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How I’ve learned to embrace scruffy hospitality in the midst of family chaos

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Fr. Michael Rennier - published on 05/22/22

None of us is perfect. Our homes are not perfect. We shouldn't let these facts destroy our enjoyment of time with people we love.

If you’ve ever been “lucky” enough to visit our house, you’ve been treated to the best hospitality that a family with six young children can possibly provide. I’ve probably given you a home tour, advising you along the way to step over the piles of dirty shoes and toys, avert your eyes from the dirty dishes on the counter, and – oh, hey – I appreciate that you aren’t commenting on our mismatched dining room chairs, plates, and cups.

After the tour, I probably poured you a cup of coffee. (Sorry, the kids drank all the milk and spilled all the sugar so I can’t offer those.) Feel free to chuckle as you watch me struggle to open a bottle of wine without a corkscrew because the kids lost it.

No one ever said we don’t properly entertain our guests.

Obviously, we aren’t the most polished hosts. We don’t let that stop us, though, because life is too short not to spend relaxing times with good friends in good conversation. We’re in the fortunate position that most of our friends also have young children and understand that family life is messy. Our house is messy, in fact, even after we straighten up for guests.

Doing it anyway, mess and all

My theory is that, even though we think it’s embarrassing, no one actually really cares or judges each other on the niceties of dinner parties. No one leaves a party complaining that the cooking was slightly less than perfect or the centerpiece on the table was sub-par, and yet, we put enormous pressure on ourselves to become perfectly polished hosts, so much so that the anxiety causes many people to refuse to have any visitors at all in their home. We think everyone is judging us and quietly pitying us — a fear which quickly puts a halt to hospitality.

Meanwhile, my sole reaction after spending an evening with friends is how pleasant the conversation was and grateful I am for the invite. We could have spent the evening on the concrete front steps of the house drinking wine from plastic cups for all I care. The point isn’t how impressed I am. All I remember from these visits is the quality of the fellowship.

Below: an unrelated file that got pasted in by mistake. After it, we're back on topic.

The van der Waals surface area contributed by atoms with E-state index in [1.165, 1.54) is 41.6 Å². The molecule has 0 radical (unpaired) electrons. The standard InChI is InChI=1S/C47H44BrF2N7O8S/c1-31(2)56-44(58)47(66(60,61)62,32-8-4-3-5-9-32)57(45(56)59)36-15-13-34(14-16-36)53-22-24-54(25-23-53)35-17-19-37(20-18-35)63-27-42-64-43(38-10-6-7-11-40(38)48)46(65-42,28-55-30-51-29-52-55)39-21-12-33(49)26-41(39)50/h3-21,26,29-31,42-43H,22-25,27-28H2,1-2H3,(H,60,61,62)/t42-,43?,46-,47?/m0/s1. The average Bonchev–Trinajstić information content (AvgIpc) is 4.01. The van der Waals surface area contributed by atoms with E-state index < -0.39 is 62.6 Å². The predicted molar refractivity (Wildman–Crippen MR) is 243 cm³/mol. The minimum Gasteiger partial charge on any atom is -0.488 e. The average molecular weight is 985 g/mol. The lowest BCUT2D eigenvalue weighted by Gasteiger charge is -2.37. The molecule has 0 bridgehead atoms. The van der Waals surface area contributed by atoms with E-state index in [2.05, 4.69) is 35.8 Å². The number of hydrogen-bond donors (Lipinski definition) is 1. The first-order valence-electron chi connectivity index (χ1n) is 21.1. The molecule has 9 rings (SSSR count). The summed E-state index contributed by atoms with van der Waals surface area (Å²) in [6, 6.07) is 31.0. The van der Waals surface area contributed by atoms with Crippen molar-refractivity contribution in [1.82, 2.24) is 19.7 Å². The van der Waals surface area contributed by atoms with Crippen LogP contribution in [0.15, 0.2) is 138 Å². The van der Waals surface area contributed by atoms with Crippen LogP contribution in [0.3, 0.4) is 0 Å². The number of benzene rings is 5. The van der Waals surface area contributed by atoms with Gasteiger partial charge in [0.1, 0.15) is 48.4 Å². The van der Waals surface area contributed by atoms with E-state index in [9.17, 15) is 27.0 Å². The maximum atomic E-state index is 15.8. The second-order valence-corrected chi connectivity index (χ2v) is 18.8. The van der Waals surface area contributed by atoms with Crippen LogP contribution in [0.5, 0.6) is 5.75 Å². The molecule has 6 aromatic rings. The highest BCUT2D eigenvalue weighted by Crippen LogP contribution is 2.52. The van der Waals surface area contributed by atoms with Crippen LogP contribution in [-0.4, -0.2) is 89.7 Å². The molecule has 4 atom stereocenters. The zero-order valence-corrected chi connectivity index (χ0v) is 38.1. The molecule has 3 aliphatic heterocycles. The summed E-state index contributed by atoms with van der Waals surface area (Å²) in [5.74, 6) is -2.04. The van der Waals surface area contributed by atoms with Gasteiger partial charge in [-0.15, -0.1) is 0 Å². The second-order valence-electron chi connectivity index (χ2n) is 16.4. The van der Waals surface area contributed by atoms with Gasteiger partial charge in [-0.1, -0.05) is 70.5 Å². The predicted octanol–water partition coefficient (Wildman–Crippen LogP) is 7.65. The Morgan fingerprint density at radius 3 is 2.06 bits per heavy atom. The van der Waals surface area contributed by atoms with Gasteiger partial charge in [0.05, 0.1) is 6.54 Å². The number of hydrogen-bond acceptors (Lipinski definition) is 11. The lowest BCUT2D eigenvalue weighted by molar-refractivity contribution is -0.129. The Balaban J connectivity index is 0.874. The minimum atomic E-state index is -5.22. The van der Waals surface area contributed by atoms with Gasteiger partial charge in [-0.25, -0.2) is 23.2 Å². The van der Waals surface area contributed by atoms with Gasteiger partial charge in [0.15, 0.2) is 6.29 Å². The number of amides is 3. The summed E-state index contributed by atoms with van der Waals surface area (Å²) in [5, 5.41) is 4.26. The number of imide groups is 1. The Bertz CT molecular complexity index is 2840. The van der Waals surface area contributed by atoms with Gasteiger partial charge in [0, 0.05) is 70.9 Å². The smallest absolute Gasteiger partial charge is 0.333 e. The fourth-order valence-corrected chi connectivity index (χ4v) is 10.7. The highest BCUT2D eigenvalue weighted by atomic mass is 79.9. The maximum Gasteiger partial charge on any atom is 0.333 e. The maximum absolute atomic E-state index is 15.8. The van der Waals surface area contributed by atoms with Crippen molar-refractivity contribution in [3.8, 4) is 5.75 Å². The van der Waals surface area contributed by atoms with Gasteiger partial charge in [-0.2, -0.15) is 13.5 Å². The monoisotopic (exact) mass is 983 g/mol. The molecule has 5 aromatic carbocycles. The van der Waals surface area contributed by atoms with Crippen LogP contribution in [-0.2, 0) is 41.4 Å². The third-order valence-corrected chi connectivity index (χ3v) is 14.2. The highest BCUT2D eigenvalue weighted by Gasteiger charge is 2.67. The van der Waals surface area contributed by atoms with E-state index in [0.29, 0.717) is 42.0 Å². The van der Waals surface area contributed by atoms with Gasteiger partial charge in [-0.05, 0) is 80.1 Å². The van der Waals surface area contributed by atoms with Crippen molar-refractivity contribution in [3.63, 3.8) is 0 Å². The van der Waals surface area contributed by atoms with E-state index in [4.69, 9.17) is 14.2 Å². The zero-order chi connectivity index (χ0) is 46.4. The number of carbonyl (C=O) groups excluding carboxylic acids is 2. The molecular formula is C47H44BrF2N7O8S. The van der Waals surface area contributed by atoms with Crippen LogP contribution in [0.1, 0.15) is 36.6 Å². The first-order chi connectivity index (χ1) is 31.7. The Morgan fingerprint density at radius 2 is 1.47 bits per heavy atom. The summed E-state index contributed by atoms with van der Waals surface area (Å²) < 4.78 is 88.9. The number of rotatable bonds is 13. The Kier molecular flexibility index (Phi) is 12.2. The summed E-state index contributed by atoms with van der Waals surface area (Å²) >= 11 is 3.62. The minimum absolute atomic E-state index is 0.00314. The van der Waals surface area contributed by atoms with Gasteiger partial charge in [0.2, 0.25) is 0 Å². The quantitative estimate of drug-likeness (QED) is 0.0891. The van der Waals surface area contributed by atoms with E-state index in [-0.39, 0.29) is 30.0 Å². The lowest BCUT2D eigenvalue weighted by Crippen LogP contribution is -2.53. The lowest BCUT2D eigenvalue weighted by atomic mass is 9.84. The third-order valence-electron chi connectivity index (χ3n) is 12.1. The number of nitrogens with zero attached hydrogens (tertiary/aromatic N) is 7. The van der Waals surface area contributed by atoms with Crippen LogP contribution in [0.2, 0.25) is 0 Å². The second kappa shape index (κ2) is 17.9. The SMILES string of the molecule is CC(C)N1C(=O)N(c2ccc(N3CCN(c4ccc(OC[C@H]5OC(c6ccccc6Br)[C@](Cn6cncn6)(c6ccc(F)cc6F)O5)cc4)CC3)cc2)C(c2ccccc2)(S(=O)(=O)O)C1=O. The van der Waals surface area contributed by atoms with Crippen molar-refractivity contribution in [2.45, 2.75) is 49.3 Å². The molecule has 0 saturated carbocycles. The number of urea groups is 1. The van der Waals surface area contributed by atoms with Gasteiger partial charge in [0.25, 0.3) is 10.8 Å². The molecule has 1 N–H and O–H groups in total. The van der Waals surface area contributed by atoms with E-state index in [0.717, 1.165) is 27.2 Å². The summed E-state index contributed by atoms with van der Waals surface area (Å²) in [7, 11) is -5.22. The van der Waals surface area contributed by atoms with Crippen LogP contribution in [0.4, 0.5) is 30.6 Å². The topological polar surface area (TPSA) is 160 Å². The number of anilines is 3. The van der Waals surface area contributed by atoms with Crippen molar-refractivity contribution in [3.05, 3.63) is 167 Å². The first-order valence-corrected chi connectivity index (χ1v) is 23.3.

Now, some gifted hosts truly love going all-out for parties. When they do, I appreciate it … as long as they had fun putting it together. If the host is anxious, it stilts the entire experience. But I’ve been at parties in which the attire was evening wear and, because the host was relaxed and having a good time, it was incredibly fun.

I do wonder if hospitality in the homemaking-magazine era has suffered precisely because it has shifted from the concept of enjoying time with friends and become more about impressing each other. We’ve somehow become convinced that, for an evening to be successful, our guests must emerge amazed and stunned at the quality of the food, the ambition of the decorations, and the cleanliness and trendy tastefulness of the rooms.

Secretly, we know we cannot live up to those expectations, and that the price of even attempting to do so is a stressful day of deep-cleaning, so we don’t entertain friends at all. It’s too intimidating. As a result, everyone is lonelier.

None of us is perfect. Our homes are not perfect. We shouldn’t let these facts destroy our hospitality and our enjoyment of our homes with people we love.

The saint who paved the way for scruffy hospitality

Perhaps, with his feast day coming up later this week, a good inspiration in the fine art of hospitality is St. Philip Neri. Neri was tireless in organizing talks, discussion groups, and other social gatherings in a humble room he had above his parish. He would also lead groups of friends on walking trips to other churches, stopping on the way for informal picnics. Nothing about him was polished, but people loved spending time with him. His gift for generous hospitality created a vibrant community.

Neri wasn’t a perfect host. His version of hospitality has since been termed “scruffy.” The people he entertained may have been scruffy, too, I don’t know, but they certainly weren’t perfect. Neri wasn’t a master chef and probably didn’t know how to fold dinner napkins into swans. His purpose was to spend time with people he loved, to share a meal together, to pray together, laugh, talk, and watch the kids play. Isn’t that what hospitality is all about?

Hospitality is about people — the chance to spend time with them and allow our lives to intertwine. That’s what makes those evenings so memorable, the connections we make and simple joy of communal bonding. The more authentic our gatherings are, the better. If you’re Martha Stewart, great. If all you can manage to do is order pizza that everyone eats straight from the box, also great. Be you. No stress. No anxiety. You’ll be amazed at how much people love to hang out at your house.

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